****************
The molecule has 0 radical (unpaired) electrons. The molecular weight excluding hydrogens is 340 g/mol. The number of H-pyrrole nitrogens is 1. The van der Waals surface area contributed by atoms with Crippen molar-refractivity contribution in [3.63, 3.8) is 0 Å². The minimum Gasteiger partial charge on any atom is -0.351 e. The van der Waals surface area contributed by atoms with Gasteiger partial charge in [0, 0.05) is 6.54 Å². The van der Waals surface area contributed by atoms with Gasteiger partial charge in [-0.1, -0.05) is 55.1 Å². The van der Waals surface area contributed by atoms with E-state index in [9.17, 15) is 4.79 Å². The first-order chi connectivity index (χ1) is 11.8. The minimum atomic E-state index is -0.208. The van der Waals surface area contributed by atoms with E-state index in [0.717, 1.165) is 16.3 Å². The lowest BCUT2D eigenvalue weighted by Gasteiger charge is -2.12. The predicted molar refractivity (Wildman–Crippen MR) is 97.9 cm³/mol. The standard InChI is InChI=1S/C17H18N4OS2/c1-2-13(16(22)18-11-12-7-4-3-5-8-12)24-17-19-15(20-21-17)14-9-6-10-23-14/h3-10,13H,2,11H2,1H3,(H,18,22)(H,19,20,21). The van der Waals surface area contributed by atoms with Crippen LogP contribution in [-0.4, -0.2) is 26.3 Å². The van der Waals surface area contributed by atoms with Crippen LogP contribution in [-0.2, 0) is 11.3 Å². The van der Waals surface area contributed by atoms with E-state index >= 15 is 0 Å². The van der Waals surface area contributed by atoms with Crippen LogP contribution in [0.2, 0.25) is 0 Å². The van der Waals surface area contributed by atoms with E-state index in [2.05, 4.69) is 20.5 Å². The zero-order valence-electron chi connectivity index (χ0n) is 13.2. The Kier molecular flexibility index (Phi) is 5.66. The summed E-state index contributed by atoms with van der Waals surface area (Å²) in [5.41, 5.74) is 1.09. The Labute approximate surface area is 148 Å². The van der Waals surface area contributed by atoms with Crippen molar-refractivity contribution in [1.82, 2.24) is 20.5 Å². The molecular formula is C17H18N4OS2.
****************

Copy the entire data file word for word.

The molecule has 0 radical (unpaired) electrons. The molecular weight excluding hydrogens is 340 g/mol. The number of H-pyrrole nitrogens is 1. The van der Waals surface area contributed by atoms with Crippen molar-refractivity contribution in [3.63, 3.8) is 0 Å². The minimum Gasteiger partial charge on any atom is -0.351 e. The van der Waals surface area contributed by atoms with Gasteiger partial charge in [0, 0.05) is 6.54 Å². The van der Waals surface area contributed by atoms with Gasteiger partial charge in [-0.1, -0.05) is 55.1 Å². The van der Waals surface area contributed by atoms with E-state index in [9.17, 15) is 4.79 Å². The first-order chi connectivity index (χ1) is 11.8. The minimum atomic E-state index is -0.208. The van der Waals surface area contributed by atoms with E-state index in [0.717, 1.165) is 16.3 Å². The lowest BCUT2D eigenvalue weighted by Gasteiger charge is -2.12. The predicted molar refractivity (Wildman–Crippen MR) is 97.9 cm³/mol. The standard InChI is InChI=1S/C17H18N4OS2/c1-2-13(16(22)18-11-12-7-4-3-5-8-12)24-17-19-15(20-21-17)14-9-6-10-23-14/h3-10,13H,2,11H2,1H3,(H,18,22)(H,19,20,21). The van der Waals surface area contributed by atoms with Crippen LogP contribution in [-0.4, -0.2) is 26.3 Å². The van der Waals surface area contributed by atoms with Crippen LogP contribution in [-0.2, 0) is 11.3 Å². The van der Waals surface area contributed by atoms with E-state index >= 15 is 0 Å². The van der Waals surface area contributed by atoms with Crippen LogP contribution in [0.2, 0.25) is 0 Å². The van der Waals surface area contributed by atoms with E-state index in [2.05, 4.69) is 20.5 Å². The zero-order valence-electron chi connectivity index (χ0n) is 13.2. The Kier molecular flexibility index (Phi) is 5.66. The summed E-state index contributed by atoms with van der Waals surface area (Å²) in [5.41, 5.74) is 1.09. The Labute approximate surface area is 148 Å². The van der Waals surface area contributed by atoms with Crippen molar-refractivity contribution in [1.82, 2.24) is 20.5 Å². The molecular formula is C17H18N4OS2.